It is a perilous world, the world white people inhabit. Murder and rioting are always just around the corner, lurking in the shadows. White people have been killing trees and clearing farmland for decades to get away from that corner, to build streets that don’t even have corners. And still the white people are angry and afraid. Still they feel threatened or cheated.

On Hurricane Katrina’s Eighth Anniversary New Orleans Residents Still Rebuilding

Storytelling and community building continue to be important tools for helping residents cope with the past and rebuild their lives. One of projects to emerge in the wake of Hurricane Katrina is the “Land of Opportunity,” a film project that developed an interactive platform for Katrina survivors to share their experiences. The project is teaming up with Sandy Storyline, a documentary project focusing on Hurricane Sandy in New York, to build ties between these recovery efforts. 

Latina Filmmaker Vanessa Libertad Garcia Dies at Age 29

The daughter of Cuban immigrants, Garcia was born and raised in Los Angeles. She was an out lesbian, and her queer Latina identity inspired much of her work. Already she had amassed an impressive portfolio, including being an associate producer for the award-winning PBS series “Maid in America” about women domestic workers and self-publishing a book of poems and short-stories titled The Voting Booth After Dark: Despicable, Embarrassing, Repulsive.”



13 thoughts on “Notable Links: 8-30/13

  1. wow that is a lot of links lol. Its crazy to think that if it was the 50s and that white woman falsely accused a black man of rape there would’ve been a lynch mob out in full force hurting any black person they could.
    fox news is crazy, they want Obama and others to talk about the issues in the black community during the march on Washington, they need to stfu. They are so insensitive, l bet they would be mad if we told them to talk about their issues on the anniversary of 9/11 I bet they would flip.
    The transgender woman did not deserve to be beat like that, I hope they find the ppl that did that. And the filmmaker Vanessa i’d never heard of before, but its just crazy how we keep losing talented young ppl to suicide, something has to be talked about hopefully her death, lee Thompson and others can get ppl to open up and talk about what they are going through .
    With the whole miley thing its crazy that they are coming to her defense really what about the black woman whose behind she slapped. That whole thing was disgusting, miley was trying to do what black ppl have always done and she failed. But they want to defend her ok, they go ahead and defend her we need to defend and preserve our culture from these vultures.
    I can’t believe its been 8 yrs since Katrina and they still rebuilding wow, I hope their community can be better than ever.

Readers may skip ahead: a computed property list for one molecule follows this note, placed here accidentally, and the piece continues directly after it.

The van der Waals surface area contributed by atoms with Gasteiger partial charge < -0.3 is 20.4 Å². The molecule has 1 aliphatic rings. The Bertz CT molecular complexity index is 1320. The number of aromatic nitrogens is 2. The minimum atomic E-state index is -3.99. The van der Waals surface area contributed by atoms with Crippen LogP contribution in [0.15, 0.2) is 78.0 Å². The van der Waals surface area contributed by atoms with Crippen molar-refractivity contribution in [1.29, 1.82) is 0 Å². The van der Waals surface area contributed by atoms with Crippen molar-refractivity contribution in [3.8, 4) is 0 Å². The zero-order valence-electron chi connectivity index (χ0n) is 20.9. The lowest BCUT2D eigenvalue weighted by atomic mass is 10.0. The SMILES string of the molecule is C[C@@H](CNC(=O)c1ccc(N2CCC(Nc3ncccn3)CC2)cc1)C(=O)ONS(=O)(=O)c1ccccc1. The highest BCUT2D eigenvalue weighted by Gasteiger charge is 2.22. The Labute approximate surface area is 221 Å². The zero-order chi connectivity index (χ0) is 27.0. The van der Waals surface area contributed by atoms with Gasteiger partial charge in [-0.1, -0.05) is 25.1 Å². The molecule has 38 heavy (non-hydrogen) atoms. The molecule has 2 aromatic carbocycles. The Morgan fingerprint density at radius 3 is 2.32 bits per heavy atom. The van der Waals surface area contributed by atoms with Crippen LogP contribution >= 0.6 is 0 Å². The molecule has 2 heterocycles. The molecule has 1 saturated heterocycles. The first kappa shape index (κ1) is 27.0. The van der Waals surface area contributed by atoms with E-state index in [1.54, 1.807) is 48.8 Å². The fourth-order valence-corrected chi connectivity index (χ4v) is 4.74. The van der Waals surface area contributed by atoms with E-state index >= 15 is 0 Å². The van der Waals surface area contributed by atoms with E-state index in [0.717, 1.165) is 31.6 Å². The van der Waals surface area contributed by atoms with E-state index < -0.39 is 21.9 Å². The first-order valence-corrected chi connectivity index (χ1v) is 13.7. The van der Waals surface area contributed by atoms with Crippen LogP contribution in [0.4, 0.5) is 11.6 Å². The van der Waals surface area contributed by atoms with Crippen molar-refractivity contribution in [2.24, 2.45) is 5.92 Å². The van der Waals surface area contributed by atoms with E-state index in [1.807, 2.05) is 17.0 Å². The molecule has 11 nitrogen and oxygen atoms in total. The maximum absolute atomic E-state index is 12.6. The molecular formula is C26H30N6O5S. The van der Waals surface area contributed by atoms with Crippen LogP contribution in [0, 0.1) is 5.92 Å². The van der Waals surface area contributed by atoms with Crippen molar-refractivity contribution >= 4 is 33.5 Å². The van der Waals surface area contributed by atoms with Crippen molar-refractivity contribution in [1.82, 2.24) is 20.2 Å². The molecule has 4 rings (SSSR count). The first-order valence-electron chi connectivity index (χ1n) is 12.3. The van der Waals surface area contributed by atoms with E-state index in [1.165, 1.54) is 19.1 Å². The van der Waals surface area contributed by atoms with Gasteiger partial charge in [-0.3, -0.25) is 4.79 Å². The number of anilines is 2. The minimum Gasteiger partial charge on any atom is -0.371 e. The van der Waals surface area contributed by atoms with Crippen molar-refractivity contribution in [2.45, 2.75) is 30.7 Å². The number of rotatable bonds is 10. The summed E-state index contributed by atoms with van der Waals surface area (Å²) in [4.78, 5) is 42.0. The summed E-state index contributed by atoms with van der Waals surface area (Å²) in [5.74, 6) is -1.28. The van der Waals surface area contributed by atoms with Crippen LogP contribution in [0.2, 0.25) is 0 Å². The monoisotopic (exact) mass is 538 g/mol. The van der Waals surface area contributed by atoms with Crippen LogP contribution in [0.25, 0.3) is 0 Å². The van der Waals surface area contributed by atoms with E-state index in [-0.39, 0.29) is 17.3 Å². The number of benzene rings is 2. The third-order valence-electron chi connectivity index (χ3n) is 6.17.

2. Not surprised that a white female liar isn’t geting taken to task for her bullshit. There are stupid ass white people STILL defending Susan Smith. As for Miley I don’t think it’s slut shaming at all if she is acting like a damn slut! Her behavior was flat out disgusting and I wanted to strangle her with that damn tongue. The feminazis rushing to her defense is just another example of white female privilege run amok. Lest anyone forget how they crucified Janet after the Superbowl but sweet little Miley can do whatever the hell she wants. Yeeech!

  3. As if we don’t get blamed for enough stuff we didn’t do! And have you ever skimmed through the comment section of a post regarding a minority(especially black person)? I would like to quote Wu-Tang Clan,”*…..Same shit, different day.”. And all these “statistics” that are put up are truly laughable and people believe them! And they are so not racist or could possibly be the problem.

      1. Have you seen what an FSU student posted about black people? I know this might sound strange, but I would rather have that than the “post-racial-everything-is-equal” mass. It’s scary they don’t realize what they’re saying now is what the Klan said(and is still saying) sixty years ago. Honestly, they’re blind. You don’t need to be in the KKK or a Skinhead to be a white supremacist. Hey, you don’t even have to say a slur! They contain being racist to a short list and too many believe they’re exempt when the opposite is true.

  4. Nothing much has changed in the last fifty or so years if you think about it. We still deal with institutionalized racism, police brutality, racism, stereotypes etc. The only difference is that we have technology and we have our rights, which is slowly being taken from us since the Voting Rights Act was striked down over the summer. Other than that, nothing much has changed.

    I always see history repeating itself because first of all, White people never change. They just find new ways to perpetuate their racism onto others. They are more subtle with their racism these days than in 1963 when they were overtly racist to us. Second of all, stupid Black people trust these Whites with their lives and actually believe in these people. Now that makes me sick because don’t they know how Whites oppressed us in the past and still continue to oppress us today? Last but not least, in a way, I believe that we are worse off because our community is in terrible shape. We lost the values, unity and family structure we had in our families in the 1950s and 1960s.

    But when it comes to racism and institutionalized racism, nothing has changed only this time, most Whites are more subtle with their racism